I can't tell you all how overcome with emotion I am, first with Linda for writing this column, and secondly for all of the comments. What a gift, indeed. You have no idea what this would have meant to my mother. To all of you who have lost someone dear, please accept my deepest sympathy and understanding. And to all who read this and pass it on (thank you Marsha!) I am indebted beyond telling.

Nancy's ripple shall go on!

Linda, I am going to use your picture of Linda and the ripple as well. If that is not okay with you, let me know and I will remove it.

Great job Linda. I am going to post a link to this post on my blog and suggest that others do the same so that Nancy's ripple will go on and on.

Nancy is a hero and did mean something. Thank-you, Linda for writing about her. In so many ways her story echoed my mother's story who died in 2002. We had the oil and water relationship but I miss her daily. My prayers go to Diane, Lori, and Shawn.
I am back from Pensacola after spending 18 days with my father (who had back surgery that went terribly wrong). Thanks to all of you for your prayers when Linda so kindly wrote about it. I really did find Linda's blog a "little island of bliss" in the middle of the chaos when I was finally able to find a computer that worked.
Happy 2008 to all of you!

It is a New Year today. To Lori in Texas, Shawn, Diane and Linda - I am incredibly moved by your words about your mothers. I fell so lucky that my mother is still around - I plan to call her today to tell her just how much I love her and how much I appreciate everything she is to me.

We lost her mother, my grandmother early in 2007 - I was able to go home right before she died - I spent a week with her just holding her hand and telling her all the ways that she impacted my life. Going home for Christmas was bittersweet - we all talked, and cried about how much Grandma meant to us and my Mother saved some of my Grandma's things for me. My Grandmother, like Diane's, Shawn's and Lori's Mothers was here on this earth for such a short time, but the lives she touched did make a ripple in the fabric of things and I wanted to share her name with you as well. She was Bernadette Becker, Wife for 50 years, Mother of five, Grandmother and Great Grandmother of many - but most of all, she was loved and the love and wisdom she gave in return is something that will live in her family for as long as we breathe.

Thank you Lori, Shawn, and Diane for sharing your mother's lives with us, and thank you Linda for giving us perspective.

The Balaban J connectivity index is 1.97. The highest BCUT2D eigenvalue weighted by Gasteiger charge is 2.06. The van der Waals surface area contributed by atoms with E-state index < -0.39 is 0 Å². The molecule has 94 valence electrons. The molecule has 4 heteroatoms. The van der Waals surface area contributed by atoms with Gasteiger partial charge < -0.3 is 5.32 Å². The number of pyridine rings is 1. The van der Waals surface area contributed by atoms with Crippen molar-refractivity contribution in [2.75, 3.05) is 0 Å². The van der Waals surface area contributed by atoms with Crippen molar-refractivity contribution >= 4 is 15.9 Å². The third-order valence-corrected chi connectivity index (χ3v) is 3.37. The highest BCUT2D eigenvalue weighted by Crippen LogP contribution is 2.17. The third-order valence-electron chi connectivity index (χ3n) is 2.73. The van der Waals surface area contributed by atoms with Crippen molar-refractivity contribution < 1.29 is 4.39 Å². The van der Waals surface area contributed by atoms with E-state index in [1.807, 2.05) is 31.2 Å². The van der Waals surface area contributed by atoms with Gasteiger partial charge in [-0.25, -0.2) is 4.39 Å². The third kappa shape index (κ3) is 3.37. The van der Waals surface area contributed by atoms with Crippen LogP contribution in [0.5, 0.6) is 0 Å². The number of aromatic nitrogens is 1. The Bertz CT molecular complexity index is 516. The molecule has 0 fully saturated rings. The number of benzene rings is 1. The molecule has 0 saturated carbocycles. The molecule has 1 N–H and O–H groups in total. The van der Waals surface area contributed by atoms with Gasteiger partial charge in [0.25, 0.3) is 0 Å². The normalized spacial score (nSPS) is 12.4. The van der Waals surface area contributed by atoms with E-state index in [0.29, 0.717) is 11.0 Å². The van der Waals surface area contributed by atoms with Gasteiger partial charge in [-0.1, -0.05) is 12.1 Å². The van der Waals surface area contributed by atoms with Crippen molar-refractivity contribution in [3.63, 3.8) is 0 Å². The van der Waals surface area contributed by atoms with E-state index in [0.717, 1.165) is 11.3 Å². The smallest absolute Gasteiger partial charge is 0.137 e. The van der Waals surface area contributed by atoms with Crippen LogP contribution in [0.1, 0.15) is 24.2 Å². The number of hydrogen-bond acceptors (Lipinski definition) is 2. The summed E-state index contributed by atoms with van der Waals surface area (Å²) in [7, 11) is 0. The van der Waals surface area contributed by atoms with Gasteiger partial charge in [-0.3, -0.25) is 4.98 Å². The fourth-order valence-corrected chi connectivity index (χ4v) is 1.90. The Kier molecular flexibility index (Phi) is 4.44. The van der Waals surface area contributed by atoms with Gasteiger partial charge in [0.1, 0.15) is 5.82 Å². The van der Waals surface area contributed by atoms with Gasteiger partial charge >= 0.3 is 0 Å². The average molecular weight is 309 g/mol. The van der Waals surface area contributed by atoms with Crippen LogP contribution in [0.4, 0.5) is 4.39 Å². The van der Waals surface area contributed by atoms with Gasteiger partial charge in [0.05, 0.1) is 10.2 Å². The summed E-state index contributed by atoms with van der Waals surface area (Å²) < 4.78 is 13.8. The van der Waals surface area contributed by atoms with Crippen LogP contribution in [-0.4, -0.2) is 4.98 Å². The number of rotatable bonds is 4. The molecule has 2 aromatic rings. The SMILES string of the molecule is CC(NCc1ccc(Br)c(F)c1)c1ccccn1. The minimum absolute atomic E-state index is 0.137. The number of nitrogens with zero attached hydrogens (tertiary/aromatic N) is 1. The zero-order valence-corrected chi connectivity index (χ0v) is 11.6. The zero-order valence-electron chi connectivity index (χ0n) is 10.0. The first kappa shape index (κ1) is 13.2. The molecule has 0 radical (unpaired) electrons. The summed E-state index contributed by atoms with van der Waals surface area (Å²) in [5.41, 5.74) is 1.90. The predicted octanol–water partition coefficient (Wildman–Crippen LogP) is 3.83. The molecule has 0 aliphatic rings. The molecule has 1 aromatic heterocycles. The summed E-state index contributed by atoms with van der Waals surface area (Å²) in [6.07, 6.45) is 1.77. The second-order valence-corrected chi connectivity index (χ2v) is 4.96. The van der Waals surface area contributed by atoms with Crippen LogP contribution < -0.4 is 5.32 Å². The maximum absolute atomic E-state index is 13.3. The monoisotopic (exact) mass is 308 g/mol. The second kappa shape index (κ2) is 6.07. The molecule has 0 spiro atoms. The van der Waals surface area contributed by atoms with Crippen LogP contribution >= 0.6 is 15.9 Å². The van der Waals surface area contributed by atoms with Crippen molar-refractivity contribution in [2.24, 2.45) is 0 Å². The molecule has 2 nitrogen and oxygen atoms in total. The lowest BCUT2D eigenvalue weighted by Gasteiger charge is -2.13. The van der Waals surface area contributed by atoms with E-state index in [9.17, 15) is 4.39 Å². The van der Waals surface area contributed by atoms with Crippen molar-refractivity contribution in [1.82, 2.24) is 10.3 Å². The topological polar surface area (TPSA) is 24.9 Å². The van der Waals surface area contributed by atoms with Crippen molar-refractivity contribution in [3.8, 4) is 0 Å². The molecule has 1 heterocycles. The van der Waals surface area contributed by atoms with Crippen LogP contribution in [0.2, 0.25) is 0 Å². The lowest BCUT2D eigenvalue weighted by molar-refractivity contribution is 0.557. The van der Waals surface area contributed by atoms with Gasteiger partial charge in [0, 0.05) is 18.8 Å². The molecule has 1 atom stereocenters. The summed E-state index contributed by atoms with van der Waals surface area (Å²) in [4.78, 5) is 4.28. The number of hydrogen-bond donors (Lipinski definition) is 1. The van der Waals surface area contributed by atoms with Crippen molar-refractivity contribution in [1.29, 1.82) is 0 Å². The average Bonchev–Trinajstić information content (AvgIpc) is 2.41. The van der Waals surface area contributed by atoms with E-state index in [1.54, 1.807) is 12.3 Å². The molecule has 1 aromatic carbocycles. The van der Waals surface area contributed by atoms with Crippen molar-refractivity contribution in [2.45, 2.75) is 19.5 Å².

I am pretty much speechless at this moment. What a wonderful tribute to Nancy.

To NH Diane: I have had that heart wrenching talk with a loved one when they ask if they are going to die. My brother was given less than 1 week to live once he left the hospital. He was too out of it to comprehend what the doctor was telling him. My Uncle and I had to explain to him ourselves what was happening. Hardest conversation I EVER had. My heart goes out to you and your family.

To Lori: Sorry for the loss of you mother. My mom died from complications due to inflammatory breast cancer, which is just now becoming known. She died 20 years ago next month when I was 22.

God bless to all.

My Mother, my best friend and my soul's touchstone passed away on Friday, November 5, 2004 at 2:15pm in Plano, Texas. My parents were married just one month shy of 45 years. My Mother was only 65 years old, and had spent six years battling breast cancer which had spread to her bones.

I wish someone had bothered to write about my Mother this way when she died. Obituaries are a joke, and the people who spoke about her at her memorial service only spoke about certain periods of her life. I would have loved to have been able to say something, but my Father didn't want immediate family to speak and, to be honest, I doubt I could have made it through anything in one piece, emotionally or physically.

Now, I seem to be the only one that still talks about her... but that's because, even 3 years later, I still can't accept the fact that she's gone. I manage from day to day by pretending that my Mother is just away on a very long trip... because when I allow the permanence of my Mother's absence to worm its way into my brain, I dissolve in tears and anxiety, have trouble catching my breath and feel utterly lost.

Diane, my heart is with you, sincerely. I have never experienced anything in my life more difficult than losing my Mother. My "self" has been sadly incomplete since 11-05-2004.

Linda, thank you for an amazing tribute to a stranger (a stranger no more, I should say). The gift you've given Diane is beyond value.